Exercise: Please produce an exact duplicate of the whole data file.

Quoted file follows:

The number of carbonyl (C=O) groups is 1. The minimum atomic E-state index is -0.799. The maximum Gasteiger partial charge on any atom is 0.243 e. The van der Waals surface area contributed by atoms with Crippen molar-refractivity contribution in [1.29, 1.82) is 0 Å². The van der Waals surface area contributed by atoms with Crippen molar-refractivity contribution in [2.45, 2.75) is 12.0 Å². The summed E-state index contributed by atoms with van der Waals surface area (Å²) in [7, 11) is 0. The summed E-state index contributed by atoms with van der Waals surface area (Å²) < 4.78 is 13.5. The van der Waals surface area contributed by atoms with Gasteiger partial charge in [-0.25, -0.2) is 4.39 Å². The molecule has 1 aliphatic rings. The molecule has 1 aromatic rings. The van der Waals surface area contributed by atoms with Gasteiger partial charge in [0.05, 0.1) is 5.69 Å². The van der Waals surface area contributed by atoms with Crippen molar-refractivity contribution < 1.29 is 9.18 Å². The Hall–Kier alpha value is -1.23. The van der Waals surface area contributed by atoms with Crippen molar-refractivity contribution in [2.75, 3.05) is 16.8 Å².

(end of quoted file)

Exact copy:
The number of carbonyl (C=O) groups is 1. The minimum atomic E-state index is -0.799. The maximum Gasteiger partial charge on any atom is 0.243 e. The van der Waals surface area contributed by atoms with Crippen molar-refractivity contribution in [1.29, 1.82) is 0 Å². The van der Waals surface area contributed by atoms with Crippen molar-refractivity contribution in [2.45, 2.75) is 12.0 Å². The summed E-state index contributed by atoms with van der Waals surface area (Å²) in [7, 11) is 0. The summed E-state index contributed by atoms with van der Waals surface area (Å²) < 4.78 is 13.5. The van der Waals surface area contributed by atoms with Gasteiger partial charge in [-0.25, -0.2) is 4.39 Å². The molecule has 1 aliphatic rings. The molecule has 1 aromatic rings. The van der Waals surface area contributed by atoms with Gasteiger partial charge in [0.05, 0.1) is 5.69 Å². The van der Waals surface area contributed by atoms with Crippen molar-refractivity contribution < 1.29 is 9.18 Å². The Hall–Kier alpha value is -1.23. The van der Waals surface area contributed by atoms with Crippen molar-refractivity contribution in [2.75, 3.05) is 16.8 Å².